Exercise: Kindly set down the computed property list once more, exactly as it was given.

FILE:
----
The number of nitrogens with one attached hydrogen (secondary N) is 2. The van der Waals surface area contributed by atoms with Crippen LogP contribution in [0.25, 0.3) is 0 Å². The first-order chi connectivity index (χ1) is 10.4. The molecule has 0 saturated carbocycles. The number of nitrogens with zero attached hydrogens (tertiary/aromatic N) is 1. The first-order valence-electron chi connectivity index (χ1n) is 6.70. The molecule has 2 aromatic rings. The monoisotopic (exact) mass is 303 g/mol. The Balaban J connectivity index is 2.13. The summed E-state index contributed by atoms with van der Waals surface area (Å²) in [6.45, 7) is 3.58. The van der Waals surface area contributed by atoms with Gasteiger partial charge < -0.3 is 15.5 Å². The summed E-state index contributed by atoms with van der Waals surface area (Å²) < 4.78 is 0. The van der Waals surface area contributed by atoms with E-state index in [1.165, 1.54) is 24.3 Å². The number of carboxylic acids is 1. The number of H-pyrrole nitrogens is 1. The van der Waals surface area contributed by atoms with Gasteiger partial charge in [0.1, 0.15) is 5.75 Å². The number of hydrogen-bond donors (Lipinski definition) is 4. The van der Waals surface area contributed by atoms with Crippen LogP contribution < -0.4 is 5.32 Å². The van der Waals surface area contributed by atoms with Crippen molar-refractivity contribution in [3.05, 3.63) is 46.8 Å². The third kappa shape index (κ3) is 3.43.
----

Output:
The number of nitrogens with one attached hydrogen (secondary N) is 2. The van der Waals surface area contributed by atoms with Crippen LogP contribution in [0.25, 0.3) is 0 Å². The first-order chi connectivity index (χ1) is 10.4. The molecule has 0 saturated carbocycles. The number of nitrogens with zero attached hydrogens (tertiary/aromatic N) is 1. The first-order valence-electron chi connectivity index (χ1n) is 6.70. The molecule has 2 aromatic rings. The monoisotopic (exact) mass is 303 g/mol. The Balaban J connectivity index is 2.13. The summed E-state index contributed by atoms with van der Waals surface area (Å²) in [6.45, 7) is 3.58. The van der Waals surface area contributed by atoms with Gasteiger partial charge < -0.3 is 15.5 Å². The summed E-state index contributed by atoms with van der Waals surface area (Å²) < 4.78 is 0. The van der Waals surface area contributed by atoms with E-state index in [1.165, 1.54) is 24.3 Å². The number of carboxylic acids is 1. The number of H-pyrrole nitrogens is 1. The van der Waals surface area contributed by atoms with Gasteiger partial charge in [0.1, 0.15) is 5.75 Å². The number of hydrogen-bond donors (Lipinski definition) is 4. The van der Waals surface area contributed by atoms with Crippen LogP contribution < -0.4 is 5.32 Å². The van der Waals surface area contributed by atoms with Crippen molar-refractivity contribution in [3.05, 3.63) is 46.8 Å². The third kappa shape index (κ3) is 3.43.